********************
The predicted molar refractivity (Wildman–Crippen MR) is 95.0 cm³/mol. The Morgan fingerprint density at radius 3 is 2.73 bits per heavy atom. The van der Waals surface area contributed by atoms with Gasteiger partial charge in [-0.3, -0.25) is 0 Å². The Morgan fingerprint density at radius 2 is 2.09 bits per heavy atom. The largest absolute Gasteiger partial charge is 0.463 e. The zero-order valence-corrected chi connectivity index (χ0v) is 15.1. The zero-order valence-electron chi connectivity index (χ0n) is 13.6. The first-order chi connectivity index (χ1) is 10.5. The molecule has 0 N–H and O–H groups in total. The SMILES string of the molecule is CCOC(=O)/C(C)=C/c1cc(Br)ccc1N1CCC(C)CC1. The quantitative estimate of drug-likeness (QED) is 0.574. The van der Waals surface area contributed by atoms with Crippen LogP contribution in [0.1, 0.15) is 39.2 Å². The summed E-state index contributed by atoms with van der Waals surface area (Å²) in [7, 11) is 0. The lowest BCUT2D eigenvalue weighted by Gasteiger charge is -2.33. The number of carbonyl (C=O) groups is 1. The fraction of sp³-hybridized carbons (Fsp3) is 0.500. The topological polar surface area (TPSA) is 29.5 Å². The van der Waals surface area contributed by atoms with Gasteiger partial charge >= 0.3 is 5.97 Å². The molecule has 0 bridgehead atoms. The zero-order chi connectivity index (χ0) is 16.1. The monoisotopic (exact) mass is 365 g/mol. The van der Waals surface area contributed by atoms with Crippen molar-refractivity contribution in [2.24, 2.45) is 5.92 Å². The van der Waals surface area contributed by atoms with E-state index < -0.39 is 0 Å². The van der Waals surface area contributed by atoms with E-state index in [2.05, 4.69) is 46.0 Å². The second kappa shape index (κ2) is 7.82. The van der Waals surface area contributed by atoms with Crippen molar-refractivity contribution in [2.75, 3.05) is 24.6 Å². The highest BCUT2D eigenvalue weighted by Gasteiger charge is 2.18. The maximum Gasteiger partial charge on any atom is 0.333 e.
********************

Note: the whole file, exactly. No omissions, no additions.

The predicted molar refractivity (Wildman–Crippen MR) is 95.0 cm³/mol. The Morgan fingerprint density at radius 3 is 2.73 bits per heavy atom. The van der Waals surface area contributed by atoms with Gasteiger partial charge in [-0.3, -0.25) is 0 Å². The Morgan fingerprint density at radius 2 is 2.09 bits per heavy atom. The largest absolute Gasteiger partial charge is 0.463 e. The zero-order valence-corrected chi connectivity index (χ0v) is 15.1. The zero-order valence-electron chi connectivity index (χ0n) is 13.6. The first-order chi connectivity index (χ1) is 10.5. The molecule has 0 N–H and O–H groups in total. The SMILES string of the molecule is CCOC(=O)/C(C)=C/c1cc(Br)ccc1N1CCC(C)CC1. The quantitative estimate of drug-likeness (QED) is 0.574. The van der Waals surface area contributed by atoms with Crippen LogP contribution in [0.1, 0.15) is 39.2 Å². The summed E-state index contributed by atoms with van der Waals surface area (Å²) in [7, 11) is 0. The lowest BCUT2D eigenvalue weighted by Gasteiger charge is -2.33. The number of carbonyl (C=O) groups is 1. The fraction of sp³-hybridized carbons (Fsp3) is 0.500. The topological polar surface area (TPSA) is 29.5 Å². The van der Waals surface area contributed by atoms with Gasteiger partial charge >= 0.3 is 5.97 Å². The molecule has 0 bridgehead atoms. The zero-order chi connectivity index (χ0) is 16.1. The monoisotopic (exact) mass is 365 g/mol. The van der Waals surface area contributed by atoms with Crippen molar-refractivity contribution in [2.24, 2.45) is 5.92 Å². The van der Waals surface area contributed by atoms with E-state index < -0.39 is 0 Å². The van der Waals surface area contributed by atoms with E-state index in [2.05, 4.69) is 46.0 Å². The second kappa shape index (κ2) is 7.82. The van der Waals surface area contributed by atoms with Crippen molar-refractivity contribution in [2.75, 3.05) is 24.6 Å². The highest BCUT2D eigenvalue weighted by Gasteiger charge is 2.18. The maximum Gasteiger partial charge on any atom is 0.333 e.